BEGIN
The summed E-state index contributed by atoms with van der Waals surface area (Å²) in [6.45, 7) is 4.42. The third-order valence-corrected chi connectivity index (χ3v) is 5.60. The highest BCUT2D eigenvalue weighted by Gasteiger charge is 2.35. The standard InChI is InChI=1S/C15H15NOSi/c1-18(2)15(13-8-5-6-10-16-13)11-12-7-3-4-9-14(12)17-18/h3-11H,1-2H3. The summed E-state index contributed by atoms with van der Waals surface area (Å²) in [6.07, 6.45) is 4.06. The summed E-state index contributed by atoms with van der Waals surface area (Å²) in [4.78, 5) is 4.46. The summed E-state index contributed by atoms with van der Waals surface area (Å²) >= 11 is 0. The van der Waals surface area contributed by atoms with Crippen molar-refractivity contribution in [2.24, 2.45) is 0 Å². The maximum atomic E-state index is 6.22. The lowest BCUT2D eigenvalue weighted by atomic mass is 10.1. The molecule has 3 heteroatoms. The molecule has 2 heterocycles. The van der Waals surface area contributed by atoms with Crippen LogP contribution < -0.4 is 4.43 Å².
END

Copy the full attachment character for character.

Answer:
The summed E-state index contributed by atoms with van der Waals surface area (Å²) in [6.45, 7) is 4.42. The third-order valence-corrected chi connectivity index (χ3v) is 5.60. The highest BCUT2D eigenvalue weighted by Gasteiger charge is 2.35. The standard InChI is InChI=1S/C15H15NOSi/c1-18(2)15(13-8-5-6-10-16-13)11-12-7-3-4-9-14(12)17-18/h3-11H,1-2H3. The summed E-state index contributed by atoms with van der Waals surface area (Å²) in [6.07, 6.45) is 4.06. The summed E-state index contributed by atoms with van der Waals surface area (Å²) in [4.78, 5) is 4.46. The summed E-state index contributed by atoms with van der Waals surface area (Å²) >= 11 is 0. The van der Waals surface area contributed by atoms with Crippen molar-refractivity contribution in [2.24, 2.45) is 0 Å². The maximum atomic E-state index is 6.22. The lowest BCUT2D eigenvalue weighted by atomic mass is 10.1. The molecule has 3 heteroatoms. The molecule has 2 heterocycles. The van der Waals surface area contributed by atoms with Crippen LogP contribution < -0.4 is 4.43 Å².